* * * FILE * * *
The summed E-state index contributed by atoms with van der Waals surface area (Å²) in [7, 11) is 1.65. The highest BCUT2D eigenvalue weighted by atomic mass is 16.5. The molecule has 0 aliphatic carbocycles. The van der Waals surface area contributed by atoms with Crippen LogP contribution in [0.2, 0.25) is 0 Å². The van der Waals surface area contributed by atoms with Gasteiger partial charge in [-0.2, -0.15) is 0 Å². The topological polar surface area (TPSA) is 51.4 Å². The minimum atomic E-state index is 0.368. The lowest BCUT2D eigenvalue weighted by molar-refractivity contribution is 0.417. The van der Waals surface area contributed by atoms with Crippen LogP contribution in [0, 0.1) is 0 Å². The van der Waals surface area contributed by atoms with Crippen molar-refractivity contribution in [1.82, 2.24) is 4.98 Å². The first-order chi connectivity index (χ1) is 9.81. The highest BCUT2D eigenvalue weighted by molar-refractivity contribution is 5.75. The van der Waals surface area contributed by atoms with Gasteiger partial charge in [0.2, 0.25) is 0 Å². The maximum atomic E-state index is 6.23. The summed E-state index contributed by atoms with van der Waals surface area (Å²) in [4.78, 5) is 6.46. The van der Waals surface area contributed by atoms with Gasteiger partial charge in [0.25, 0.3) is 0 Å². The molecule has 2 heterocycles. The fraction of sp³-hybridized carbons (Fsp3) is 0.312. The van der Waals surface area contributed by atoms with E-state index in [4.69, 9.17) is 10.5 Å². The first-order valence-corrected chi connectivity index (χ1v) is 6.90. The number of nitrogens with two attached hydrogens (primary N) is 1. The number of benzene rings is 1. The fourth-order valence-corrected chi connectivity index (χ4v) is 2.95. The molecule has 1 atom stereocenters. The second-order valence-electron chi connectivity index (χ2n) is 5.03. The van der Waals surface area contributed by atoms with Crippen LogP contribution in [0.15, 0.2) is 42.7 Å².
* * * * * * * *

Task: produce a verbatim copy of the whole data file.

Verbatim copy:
The summed E-state index contributed by atoms with van der Waals surface area (Å²) in [7, 11) is 1.65. The highest BCUT2D eigenvalue weighted by atomic mass is 16.5. The molecule has 0 aliphatic carbocycles. The van der Waals surface area contributed by atoms with Crippen LogP contribution in [0.2, 0.25) is 0 Å². The van der Waals surface area contributed by atoms with Gasteiger partial charge in [-0.2, -0.15) is 0 Å². The topological polar surface area (TPSA) is 51.4 Å². The minimum atomic E-state index is 0.368. The lowest BCUT2D eigenvalue weighted by molar-refractivity contribution is 0.417. The van der Waals surface area contributed by atoms with Crippen LogP contribution in [0, 0.1) is 0 Å². The van der Waals surface area contributed by atoms with Crippen molar-refractivity contribution in [1.82, 2.24) is 4.98 Å². The first-order chi connectivity index (χ1) is 9.81. The highest BCUT2D eigenvalue weighted by molar-refractivity contribution is 5.75. The van der Waals surface area contributed by atoms with Gasteiger partial charge in [0.2, 0.25) is 0 Å². The maximum atomic E-state index is 6.23. The summed E-state index contributed by atoms with van der Waals surface area (Å²) in [4.78, 5) is 6.46. The van der Waals surface area contributed by atoms with Gasteiger partial charge in [0.25, 0.3) is 0 Å². The molecule has 2 heterocycles. The fraction of sp³-hybridized carbons (Fsp3) is 0.312. The van der Waals surface area contributed by atoms with E-state index in [4.69, 9.17) is 10.5 Å². The first-order valence-corrected chi connectivity index (χ1v) is 6.90. The number of nitrogens with two attached hydrogens (primary N) is 1. The number of benzene rings is 1. The fourth-order valence-corrected chi connectivity index (χ4v) is 2.95. The molecule has 1 atom stereocenters. The second-order valence-electron chi connectivity index (χ2n) is 5.03. The van der Waals surface area contributed by atoms with Crippen LogP contribution in [0.15, 0.2) is 42.7 Å².